Tuesday, February 21, 2012

[IWS] NSF: Business Use of Intellectual Property Protection Documented in NSF Survey [17 February 2012]

IWS Documented News Service


Institute for Workplace Studies----------------- Professor Samuel B. Bacharach

School of Industrial & Labor Relations-------- Director, Institute for Workplace Studies

Cornell University

16 East 34th Street, 4th floor---------------------- Stuart Basefsky

New York, NY 10016 -------------------------------Director, IWS News Bureau



National Science Foundation (NSF)



Business Use of Intellectual Property Protection Documented in NSF Survey [17 February 2012]

NSF 12-307 | February 2012 | 

by John E. Jankowski




[full-text, 8 pages]



In today's global economy, much of a business's competitive advantage lies in the ability to protect and exploit exclusive rights over investments in intellectual property (IP)—that is, creative outcomes lacking physical substance but providing long-term benefits to the company. Hence, IP protection is a persistent and recurrent concern of businesses.[2] Under IP law, owners are granted certain exclusive rights to a variety of intangible assets, such as discoveries and inventions; musical, literary, and artistic works; and symbols, names, images, and designs used in commerce. New survey findings from the National Science Foundation (NSF) and the U.S. Census Bureau (Census) indicate that trademarks and trade secrets are identified by the largest number of businesses as important forms of IP protection, followed by copyrights, and then patents. However, the level of reliance on each of these forms of IP protection varies considerably across industry sectors.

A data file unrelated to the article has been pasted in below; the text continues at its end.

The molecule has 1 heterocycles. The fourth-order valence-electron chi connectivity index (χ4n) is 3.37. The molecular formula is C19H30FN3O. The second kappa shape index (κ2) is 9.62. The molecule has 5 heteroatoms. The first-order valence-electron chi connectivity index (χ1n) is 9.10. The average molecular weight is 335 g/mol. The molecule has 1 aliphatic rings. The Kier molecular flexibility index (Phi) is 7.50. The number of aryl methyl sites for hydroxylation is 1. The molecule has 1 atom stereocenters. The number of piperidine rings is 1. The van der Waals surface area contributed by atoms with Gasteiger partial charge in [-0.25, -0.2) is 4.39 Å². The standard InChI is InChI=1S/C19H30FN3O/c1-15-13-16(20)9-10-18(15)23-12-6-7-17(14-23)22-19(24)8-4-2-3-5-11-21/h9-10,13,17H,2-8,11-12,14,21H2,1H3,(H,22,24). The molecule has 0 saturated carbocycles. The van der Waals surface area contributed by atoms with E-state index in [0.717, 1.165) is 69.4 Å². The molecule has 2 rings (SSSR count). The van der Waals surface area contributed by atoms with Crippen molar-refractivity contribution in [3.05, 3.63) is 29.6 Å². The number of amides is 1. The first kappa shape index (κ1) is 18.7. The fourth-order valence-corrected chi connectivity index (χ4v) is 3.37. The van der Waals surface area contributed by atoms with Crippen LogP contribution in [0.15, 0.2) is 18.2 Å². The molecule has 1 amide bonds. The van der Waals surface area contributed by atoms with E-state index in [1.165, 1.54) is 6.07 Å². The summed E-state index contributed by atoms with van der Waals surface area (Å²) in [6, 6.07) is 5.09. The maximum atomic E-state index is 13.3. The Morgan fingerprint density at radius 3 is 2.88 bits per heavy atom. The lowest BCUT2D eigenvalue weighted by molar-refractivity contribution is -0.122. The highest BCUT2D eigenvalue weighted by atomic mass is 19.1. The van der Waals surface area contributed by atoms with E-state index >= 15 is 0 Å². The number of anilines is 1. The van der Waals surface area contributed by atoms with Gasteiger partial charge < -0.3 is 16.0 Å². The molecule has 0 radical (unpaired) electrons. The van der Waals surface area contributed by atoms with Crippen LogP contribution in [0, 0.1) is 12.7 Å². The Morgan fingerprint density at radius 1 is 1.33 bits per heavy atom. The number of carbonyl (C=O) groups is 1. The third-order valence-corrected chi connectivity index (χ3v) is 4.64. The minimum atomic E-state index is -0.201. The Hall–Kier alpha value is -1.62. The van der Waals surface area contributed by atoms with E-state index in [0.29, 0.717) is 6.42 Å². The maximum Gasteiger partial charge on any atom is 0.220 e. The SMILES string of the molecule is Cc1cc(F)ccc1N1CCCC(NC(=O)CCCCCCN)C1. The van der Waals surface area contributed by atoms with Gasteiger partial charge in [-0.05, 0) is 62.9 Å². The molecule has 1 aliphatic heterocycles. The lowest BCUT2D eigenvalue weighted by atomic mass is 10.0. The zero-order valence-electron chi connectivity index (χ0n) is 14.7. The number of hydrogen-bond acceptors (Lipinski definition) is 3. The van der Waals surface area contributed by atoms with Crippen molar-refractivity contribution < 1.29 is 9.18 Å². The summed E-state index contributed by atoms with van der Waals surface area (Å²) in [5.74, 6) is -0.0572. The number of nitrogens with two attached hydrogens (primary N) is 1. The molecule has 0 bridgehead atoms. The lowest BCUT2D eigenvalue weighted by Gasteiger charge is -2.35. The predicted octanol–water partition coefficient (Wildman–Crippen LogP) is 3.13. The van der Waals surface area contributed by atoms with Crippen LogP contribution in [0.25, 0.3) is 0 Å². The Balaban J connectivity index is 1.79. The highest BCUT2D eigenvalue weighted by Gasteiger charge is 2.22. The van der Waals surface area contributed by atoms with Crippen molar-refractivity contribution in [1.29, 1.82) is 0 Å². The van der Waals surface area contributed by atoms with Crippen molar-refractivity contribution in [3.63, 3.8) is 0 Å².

In 2009 NSF and Census launched a revamped and expanded Business R&D and Innovation Survey (BRDIS).[3] Businesses located in the United States were asked to report on the importance of various types of IP protection to their company during 2008. Specifically, they reported whether utility patents, design patents, trademarks, copyrights, trade secrets, and mask works (copyright protection for semiconductor products) were "very important," "somewhat important," or "not important." The data were weighted by industry category and size, and they were collected for businesses with and without R&D activity.[4] This InfoBrief presents summary findings from the 2008 BRDIS pilot survey on the importance of IP protection among U.S.-located businesses.



Includes CHARTS & TABLES....




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